A striking aspect of this verse is that there is no way Mary is passive here. While I usually don’t spend time explaining words in their original biblical language, I must do so here because our English translation is painfully lacking. The text reads, “Mary was seated at the feet of the Lord…” However, we must understand the past tense participle (παρακαθεσθεισα) translated as “was seated” would be better rendered as: “Mary got up and placed herself at the feet of Jesus…” The radicality and boldness of Mary’s movement is lost in our translation. Thus why we want to make the bad dichotomy between Mary and Martha. Mary is as active as Martha is.

When Jesus enters the room, Mary stops what she is doing, moves toward him, and assumes the (active) role of being a disciple[5] to this one who is the Christ, the word made flesh, the apocalyptic invasion of God in the world. Nothing, neither the Law nor some societal gender expectations, [6] will keep Mary from being close to the one she adores, the one she loves, the one who has called her and the one whom she hears. She’d rather suffer the consequences of bucking expectation and assuming a position that was not hers to assume or seize[7] rather than not be near Jesus whom she loves.

This isn’t about active equals bad and passive equals good; Mary and Martha are equally active. This is about something bigger than we think. It’s about God’s cosmic battle with the powers of sin and death through the arrival of the good (Christ)—the good we weren’t looking for but need.

And Martha was troubled greatly about all of the service. Now, she stood before [Jesus] and said, “Lord, is it not an object of anxiety for you that my sister has abandoned me alone to serve? Therefore, tell her for the purpose that she may lend me a hand. (10:40)

Martha is burdened by what has to be done and her sister, according to her, has “abandoned” her to do all the work of service for their guest. So she asks for help. Now, both sisters are before Jesus. One has seated her self to listen and one who has stepped close to cry out for help. How are either of these positions is wrong? Martha, under extensive anxiety, forsakes her independence and goes straight to the one who can help. Thus the supposed dichotomy between the sisters (activity/bad; passivity/good) diminishes more.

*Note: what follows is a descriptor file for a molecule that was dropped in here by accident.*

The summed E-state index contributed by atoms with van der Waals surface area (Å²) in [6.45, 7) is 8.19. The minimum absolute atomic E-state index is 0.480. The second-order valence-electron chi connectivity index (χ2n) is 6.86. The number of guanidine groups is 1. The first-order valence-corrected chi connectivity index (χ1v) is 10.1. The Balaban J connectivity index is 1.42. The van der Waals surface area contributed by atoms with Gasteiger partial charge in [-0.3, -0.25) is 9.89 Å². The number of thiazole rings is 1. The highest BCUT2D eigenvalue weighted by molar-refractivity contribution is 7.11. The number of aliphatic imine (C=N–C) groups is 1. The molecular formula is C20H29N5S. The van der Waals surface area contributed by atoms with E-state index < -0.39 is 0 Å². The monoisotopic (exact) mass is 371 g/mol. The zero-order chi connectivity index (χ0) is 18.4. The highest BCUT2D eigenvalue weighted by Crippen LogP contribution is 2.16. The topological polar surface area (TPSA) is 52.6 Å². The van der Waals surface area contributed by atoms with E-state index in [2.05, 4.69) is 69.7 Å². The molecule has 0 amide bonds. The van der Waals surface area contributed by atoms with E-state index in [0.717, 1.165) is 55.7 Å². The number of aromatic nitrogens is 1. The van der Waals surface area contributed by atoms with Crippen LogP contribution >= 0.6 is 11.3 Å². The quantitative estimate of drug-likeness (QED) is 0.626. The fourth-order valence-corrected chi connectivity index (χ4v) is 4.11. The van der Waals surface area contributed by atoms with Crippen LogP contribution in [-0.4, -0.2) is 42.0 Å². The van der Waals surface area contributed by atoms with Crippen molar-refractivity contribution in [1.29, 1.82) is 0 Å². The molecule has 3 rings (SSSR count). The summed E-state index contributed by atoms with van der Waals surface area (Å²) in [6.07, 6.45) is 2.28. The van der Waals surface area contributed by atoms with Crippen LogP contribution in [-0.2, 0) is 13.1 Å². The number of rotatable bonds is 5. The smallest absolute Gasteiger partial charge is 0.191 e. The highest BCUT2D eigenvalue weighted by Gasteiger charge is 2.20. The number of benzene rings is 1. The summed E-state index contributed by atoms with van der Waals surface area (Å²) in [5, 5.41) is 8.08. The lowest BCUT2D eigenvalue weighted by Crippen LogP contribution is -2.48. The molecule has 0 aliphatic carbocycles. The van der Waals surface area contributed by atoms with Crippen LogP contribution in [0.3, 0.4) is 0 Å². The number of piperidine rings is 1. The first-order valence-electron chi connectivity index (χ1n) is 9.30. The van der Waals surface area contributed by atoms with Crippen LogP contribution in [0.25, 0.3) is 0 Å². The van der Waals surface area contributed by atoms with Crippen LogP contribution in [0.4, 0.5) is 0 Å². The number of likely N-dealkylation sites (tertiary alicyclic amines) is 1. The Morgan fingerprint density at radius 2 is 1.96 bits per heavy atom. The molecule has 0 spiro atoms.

Rather than looking where we want to look, let’s look in the direction Luke is asking us to look; what’s the real distinction Luke is trying to make here? The distinction Luke is making with this story is orientation; orientation as a result of hearing; orientation as a result of hearing that manifests in love of the One who has come. One is oriented and one has to be reoriented.

Martha calls out from the depths of her humanity, burdened by the weight of the demands and cares of the laws placed on her, oppressed by the many anxieties weighing her down she cries out. She needs help, and she goes to the one she knows can help. She calls Jesus’s attention to the storm in her life, like the disciples did in Luke 8 when their dingy was threatened by raucous waves and roaring winds. “Master, we are going to drown!”, they cried out. “Lord, I’m going to drown!”, cries Martha. “Do something, Lord!”

Martha wants Jesus to intervene in a way that forces Mary to come and help her with the tasks of table service. She wants him to right the situation and put it back to normal; she wants him to make it that makes sense to her. [8] Jesus will help her and will make things “right,” but not in the way she expects. When does God work within our systems and according to our plans? When is the word of the gospel forced to serve the things conceived and born of ash and dirt? When has the Reign of God given way to the kingdom of humanity?

When Jesus speaks, everything will change, will become topsy-turvy and flipped around; including Martha.

And the Lord answered her and said, “Martha, Martha, you are anxious and troubled in mind about many things, but there is one need; for Mary picked for herself the good portion which it will not be taken away from her.” (10:41-42)